ANP lawmakers urge greater security for ‘ethnic people’ in Rakhine

By NYAN HLAING LYNN | FRONTIER

NAY PYI TAW — The Pyithu Hluttaw has agreed to discuss a motion by Arakan National Party for increased security in Rakhine State, as delays in the return of Rohingya refugees in Bangladesh continue.

The motion urges the government to lay down plans for “the perpetuation of sovereignty” in northern Rakhine State and the “everlasting security of local ethnic people”.

Submitted by U Aung Thaung Shwe (ANP, Buthidaung) on October 27, the month before Bangladesh and Myanmar agreed to a bilateral deal for the repatriation of some 700,000 Rohingya refugees, the motion also calls on authorities to learn from “previous mistakes” of past governments.

“Because the local Rakhine ethnics’ mental and physical insecurities are at their highest, migration [from northern Rakhine State] has increased and migrants are worried about resettling at their original places,” Aung Thaung Shwe said on the Hluttaw floor Wednesday.

Support more independent journalism like this. Sign up to be a Frontier member.

Fellow ANP member Daw Khin Saw Wai (Rathedaung) spoke in support of the motion, saying that civil servants, security forces and “local ethnics” — a reference to the Rakhine and other ethnic groups formally recognised by the government — were “prey” to insurgents in northern Rakhine.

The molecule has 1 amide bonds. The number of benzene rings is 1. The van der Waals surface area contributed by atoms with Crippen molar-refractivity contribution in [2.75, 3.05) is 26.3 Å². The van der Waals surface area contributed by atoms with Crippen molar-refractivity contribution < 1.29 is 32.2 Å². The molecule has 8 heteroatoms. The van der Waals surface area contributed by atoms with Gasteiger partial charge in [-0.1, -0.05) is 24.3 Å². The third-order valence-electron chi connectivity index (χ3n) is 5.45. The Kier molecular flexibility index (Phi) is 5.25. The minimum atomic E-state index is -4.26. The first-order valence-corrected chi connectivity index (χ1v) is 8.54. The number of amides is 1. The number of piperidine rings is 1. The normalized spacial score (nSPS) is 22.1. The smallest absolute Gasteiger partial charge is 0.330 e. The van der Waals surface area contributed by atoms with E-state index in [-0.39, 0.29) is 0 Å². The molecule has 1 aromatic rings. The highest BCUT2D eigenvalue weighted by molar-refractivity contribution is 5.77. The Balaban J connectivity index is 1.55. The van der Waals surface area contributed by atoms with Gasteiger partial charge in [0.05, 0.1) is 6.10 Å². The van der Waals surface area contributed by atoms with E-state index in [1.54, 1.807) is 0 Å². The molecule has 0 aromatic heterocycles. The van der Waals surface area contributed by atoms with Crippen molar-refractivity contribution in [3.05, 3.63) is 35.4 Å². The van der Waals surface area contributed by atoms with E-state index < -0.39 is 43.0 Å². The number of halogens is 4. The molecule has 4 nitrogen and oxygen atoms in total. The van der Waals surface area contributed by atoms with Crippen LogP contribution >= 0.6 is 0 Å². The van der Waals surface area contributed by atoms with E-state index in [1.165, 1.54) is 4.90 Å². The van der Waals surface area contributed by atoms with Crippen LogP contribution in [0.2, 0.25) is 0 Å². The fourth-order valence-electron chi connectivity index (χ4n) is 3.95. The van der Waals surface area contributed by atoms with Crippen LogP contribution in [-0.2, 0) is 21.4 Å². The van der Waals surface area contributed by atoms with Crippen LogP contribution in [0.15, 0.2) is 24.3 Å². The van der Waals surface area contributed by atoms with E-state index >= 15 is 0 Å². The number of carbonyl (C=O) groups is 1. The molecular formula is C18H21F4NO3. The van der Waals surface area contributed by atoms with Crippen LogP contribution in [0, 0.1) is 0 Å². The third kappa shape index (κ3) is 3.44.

Khin Saw Wai added that Rakhine political parties and local ethnic leaders should be included in the plans formulated by the Union Enterprise for Humanitarian Assistance, Resettlement and Development in Rakhine, a government body formed last year to lead the government’s response to the Rakhine crisis and chaired by State Counsellor Daw Aung San Suu Kyi.

Pyithu Hlutaw speaker U Win Myint agreed on Wednesday to put the motion for discussion at an unconfirmed future date.

By Nyan Hlaing Lynn

By Nyan Hlaing Lynn

Nyan Hlaing Lynn is a former editor at People's Age Journal and Mizzima. He writes about politics, the military, ethnic conflict and social issues and is based in Nay Pyi Taw.
Share on facebook
Share on twitter
Share on email

More stories

Latest Issue

Stories in this issue
Respect the election result, but don’t gloss over the flaws
The large turnout on November 8 powerfully demonstrated society’s commitment to democracy, but this should not overshadow deep flaws in the electoral process that threaten to undermine future progress.
Image, strategy and friends with money: How the NLD did it again
Trust in Aung San Suu Kyi, a tight social media strategy and help from business leaders were among the factors behind the National League for Democracy’s landslide election win.

Stay on top of Myanmar current affairs with our Daily Briefing and Media Monitor newsletters

Our fortnightly magazine is available in print, digital, or a combination beginning at $80 a year

Sign up for our Frontier Fridays newsletter. It’s a free weekly round-up featuring the most important events shaping Myanmar